But the travel industry has been encouraged by planned changes to European law, hoping Google will be forced to stop “self-preferencing” — the practice of prioritising its own products above others in its search — as part of the EU’s proposed Digital Markets Act.

Earlier this month, the European General Court in Luxembourg upheld a €2.4bn fine on Google for abuse of its position in online shopping, ruling that it “favours its own comparison shopping service over competing services, rather than a better result”.

Emmanuel Mounier, secretary-general of trade body EU Travel Tech, said he hoped that the shopping case would strengthen regulators’ resolve on the act. “[Google’s] dominance is negative for consumer choice and negative for competition. All the money [travel companies] spend on Google, we don’t spend on better products and better service.”

Some parts of the industry have welcomed Google’s powerful ability to funnel customers their way at a time of great upheaval.

Many airline executives who had feared Google’s encroachment on the industry when it set up Google Flights, a search tool that does not take bookings, have been grateful for the traffic it provides as they struggle to fill planes and plan route networks, one industry consultant said. At the moment, Google does not charge directly for this service.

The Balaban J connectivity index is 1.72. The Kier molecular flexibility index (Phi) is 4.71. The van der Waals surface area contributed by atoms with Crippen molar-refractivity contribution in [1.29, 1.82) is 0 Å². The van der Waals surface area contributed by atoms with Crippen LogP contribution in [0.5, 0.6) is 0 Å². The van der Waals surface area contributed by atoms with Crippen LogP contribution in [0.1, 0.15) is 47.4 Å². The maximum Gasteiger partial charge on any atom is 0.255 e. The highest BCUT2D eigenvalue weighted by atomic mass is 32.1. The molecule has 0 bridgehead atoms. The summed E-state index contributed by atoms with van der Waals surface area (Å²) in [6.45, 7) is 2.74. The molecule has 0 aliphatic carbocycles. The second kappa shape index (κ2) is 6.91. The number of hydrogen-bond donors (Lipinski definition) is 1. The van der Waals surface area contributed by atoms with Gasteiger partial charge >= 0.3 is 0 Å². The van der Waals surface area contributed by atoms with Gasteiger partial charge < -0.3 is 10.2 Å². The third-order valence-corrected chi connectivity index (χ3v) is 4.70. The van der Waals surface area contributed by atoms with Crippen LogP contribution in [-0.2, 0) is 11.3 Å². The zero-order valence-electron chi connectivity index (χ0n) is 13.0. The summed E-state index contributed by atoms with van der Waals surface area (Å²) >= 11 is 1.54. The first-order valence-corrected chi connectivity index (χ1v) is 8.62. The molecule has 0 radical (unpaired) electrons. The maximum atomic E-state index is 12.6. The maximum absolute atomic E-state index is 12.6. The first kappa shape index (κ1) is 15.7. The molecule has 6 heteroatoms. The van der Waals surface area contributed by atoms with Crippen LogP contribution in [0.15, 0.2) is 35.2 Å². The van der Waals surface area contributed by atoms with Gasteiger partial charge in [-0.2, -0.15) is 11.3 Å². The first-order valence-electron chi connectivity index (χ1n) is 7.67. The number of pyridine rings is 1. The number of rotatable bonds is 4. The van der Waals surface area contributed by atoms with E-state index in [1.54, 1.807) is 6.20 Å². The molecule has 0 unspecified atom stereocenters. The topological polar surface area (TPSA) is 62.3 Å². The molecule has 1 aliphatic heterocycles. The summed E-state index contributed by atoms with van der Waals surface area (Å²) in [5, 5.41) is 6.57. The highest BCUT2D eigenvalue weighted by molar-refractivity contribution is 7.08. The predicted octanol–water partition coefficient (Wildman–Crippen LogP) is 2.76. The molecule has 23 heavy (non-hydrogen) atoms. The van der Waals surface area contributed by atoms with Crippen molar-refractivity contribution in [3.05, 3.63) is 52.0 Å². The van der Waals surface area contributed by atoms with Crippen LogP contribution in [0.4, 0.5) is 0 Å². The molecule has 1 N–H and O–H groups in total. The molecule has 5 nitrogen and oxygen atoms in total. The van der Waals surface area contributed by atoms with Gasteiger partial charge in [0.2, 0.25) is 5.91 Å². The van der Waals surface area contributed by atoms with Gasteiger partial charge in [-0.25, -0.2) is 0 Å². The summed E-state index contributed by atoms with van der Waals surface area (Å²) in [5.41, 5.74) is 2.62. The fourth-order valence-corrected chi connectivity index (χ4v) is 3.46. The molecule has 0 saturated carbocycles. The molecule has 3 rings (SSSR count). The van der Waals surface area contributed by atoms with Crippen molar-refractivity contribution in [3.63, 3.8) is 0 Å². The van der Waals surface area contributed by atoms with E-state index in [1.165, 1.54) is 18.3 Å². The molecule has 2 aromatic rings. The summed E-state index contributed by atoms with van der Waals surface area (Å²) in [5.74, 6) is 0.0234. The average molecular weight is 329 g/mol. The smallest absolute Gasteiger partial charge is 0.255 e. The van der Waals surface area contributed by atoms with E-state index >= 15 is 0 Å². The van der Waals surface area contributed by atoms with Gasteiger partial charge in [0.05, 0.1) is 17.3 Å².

Google’s launch in May of a feed of hotel links that are free and ranked by relevance to user search terms was “the right thing to do for the industry” and had hit its own revenues, Cornwall said, although he did not disclose how much.

It has also introduced a system whereby hoteliers do not have to pay a fee to the group if a booking resulting from a Google search is cancelled. It added that it had “invested a lot particularly over the past year and 18 months” into sharing data that helps travel companies to track demand.

But at the same time, it is edging closer to being a holiday booking platform, offering a “Book on Google” button since 2015 that facilitates bookings but without taking payments.

Google said this created “a more seamless booking process for users” and drives sales to companies

Axel Hefer, chief executive of Trivago, said this meant Google was “competing more and more” with its customers.

But Richard Clarke, an analyst at Bernstein, said that despite Google offering more services, processing payments would probably be “a step too far” for regulators. “You pretend you are a search engine but actually you are just keeping people in your own locked walls.”

Letter in response to this article:

Partnering with Google in the travel sector is a perilous business / From Abigail Perez, Edinburgh, UK